Weclome to The Atlas Society's 2000 online "CyberSeminar" entitled "Nietzsche and Objectivism ."

Faculty-in-Residence: Stephen Hicks, Ph.D.

Moderator : William Thomas

The topic of this CyberSeminar is the philosophy of Friedrich Nietzsche and its influence on Ayn Rand . In Nietzsche we have a thinker of great direct significance for Objectivism due to the similarity often drawn between his ethics and Rand’s and his probable influence on Rand. The syllabus is broken into four major topical sections, with assigned readings associated with each section.

Guidelines for Writing

1. On Human Nature and Values
Genealogy of Morals, Preface and First Essay
Beyond Good and Evil, Part IV, sections 68 and 158; all of Part IX

2. On Metaphysics and Epistemology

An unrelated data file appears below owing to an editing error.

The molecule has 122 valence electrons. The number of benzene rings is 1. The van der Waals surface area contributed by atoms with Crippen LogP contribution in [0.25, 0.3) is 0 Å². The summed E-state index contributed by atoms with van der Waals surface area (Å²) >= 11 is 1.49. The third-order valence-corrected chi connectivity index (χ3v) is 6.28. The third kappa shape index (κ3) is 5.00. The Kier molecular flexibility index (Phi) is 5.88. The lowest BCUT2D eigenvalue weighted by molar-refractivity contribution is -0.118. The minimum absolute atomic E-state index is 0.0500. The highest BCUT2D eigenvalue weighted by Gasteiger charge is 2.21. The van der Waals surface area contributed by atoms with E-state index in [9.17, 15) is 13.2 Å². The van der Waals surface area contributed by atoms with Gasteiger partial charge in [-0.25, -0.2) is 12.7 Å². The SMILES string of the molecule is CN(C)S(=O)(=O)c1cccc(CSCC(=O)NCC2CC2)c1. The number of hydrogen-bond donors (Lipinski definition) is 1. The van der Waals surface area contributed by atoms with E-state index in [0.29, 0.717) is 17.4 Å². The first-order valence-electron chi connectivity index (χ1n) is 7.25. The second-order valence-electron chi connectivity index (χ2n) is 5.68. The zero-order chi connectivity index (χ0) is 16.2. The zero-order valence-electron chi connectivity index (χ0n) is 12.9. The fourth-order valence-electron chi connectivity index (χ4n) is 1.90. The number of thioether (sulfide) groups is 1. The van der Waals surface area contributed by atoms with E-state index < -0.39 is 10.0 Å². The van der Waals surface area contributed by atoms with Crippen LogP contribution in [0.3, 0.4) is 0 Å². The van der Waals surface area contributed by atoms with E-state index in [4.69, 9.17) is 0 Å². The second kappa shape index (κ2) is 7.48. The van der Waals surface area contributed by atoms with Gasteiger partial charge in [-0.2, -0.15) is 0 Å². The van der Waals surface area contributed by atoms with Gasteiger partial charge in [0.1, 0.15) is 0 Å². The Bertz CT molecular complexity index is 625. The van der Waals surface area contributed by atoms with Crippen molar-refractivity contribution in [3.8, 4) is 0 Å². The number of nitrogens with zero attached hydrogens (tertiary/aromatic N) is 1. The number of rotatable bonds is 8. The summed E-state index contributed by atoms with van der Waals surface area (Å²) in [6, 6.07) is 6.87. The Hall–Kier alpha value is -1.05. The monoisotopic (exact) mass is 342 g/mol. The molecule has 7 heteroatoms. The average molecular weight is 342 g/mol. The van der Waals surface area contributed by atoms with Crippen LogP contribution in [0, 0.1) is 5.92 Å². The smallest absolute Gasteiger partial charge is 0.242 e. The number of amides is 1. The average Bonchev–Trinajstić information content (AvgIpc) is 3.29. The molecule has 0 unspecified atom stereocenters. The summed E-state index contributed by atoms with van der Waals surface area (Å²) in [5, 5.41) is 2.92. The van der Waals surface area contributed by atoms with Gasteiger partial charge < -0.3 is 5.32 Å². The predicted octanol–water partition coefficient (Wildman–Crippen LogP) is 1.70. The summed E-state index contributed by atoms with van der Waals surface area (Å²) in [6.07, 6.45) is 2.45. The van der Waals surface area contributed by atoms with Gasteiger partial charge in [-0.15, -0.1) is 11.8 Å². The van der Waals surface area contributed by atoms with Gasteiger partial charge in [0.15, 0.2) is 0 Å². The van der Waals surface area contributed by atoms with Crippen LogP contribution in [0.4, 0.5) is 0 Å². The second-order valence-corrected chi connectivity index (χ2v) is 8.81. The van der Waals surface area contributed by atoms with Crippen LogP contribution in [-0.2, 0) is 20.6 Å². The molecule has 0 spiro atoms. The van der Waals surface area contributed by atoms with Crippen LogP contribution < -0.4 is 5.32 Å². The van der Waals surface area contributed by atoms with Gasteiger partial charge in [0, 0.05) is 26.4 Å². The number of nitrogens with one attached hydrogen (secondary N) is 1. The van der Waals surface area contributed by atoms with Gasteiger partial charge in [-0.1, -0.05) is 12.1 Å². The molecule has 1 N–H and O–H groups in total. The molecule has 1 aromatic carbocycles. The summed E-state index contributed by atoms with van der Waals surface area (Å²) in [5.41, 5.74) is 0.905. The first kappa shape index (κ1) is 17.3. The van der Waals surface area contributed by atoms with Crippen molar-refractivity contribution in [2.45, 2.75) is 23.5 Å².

The Will to Power, Book III, Part I, sections 466-617; and section 1067
Genealogy of Morals, "Preface," section 2; Third Essay, sections 12 and 25
Beyond Good & Evil, sections 207 and 211
The Gay Science, section 354

3. On History and Culture
The Will to Power, "Preface" and Book I
Beyond Good & Evil, "Part One: On the Prejudices of Philosophers"

4. Nietzsche and Ayn Rand
Will to Power, sections 246 and 369
Twilight of the Idols, section 33
"The Challenge of Every Great Philosophy" (excerpted in Walter Kaufmann's Existentialism from Dostoevsky to Sartre)
Human, All-too-Human, "A Glance at the State"
Chris Sciabarra, "The Influence of Nietzsche in Russia," pp. 31-35 of Ayn Rand, The Russian Radical
Ronald Merrill, The Ideas of Ayn Rand, Chapter 3
Ayn Rand , We the Living (1936), pp. 90-96
Ayn Rand , "First Philosophical Journal," Chapter 3 of Journals of Ayn Rand, ed. David Harriman

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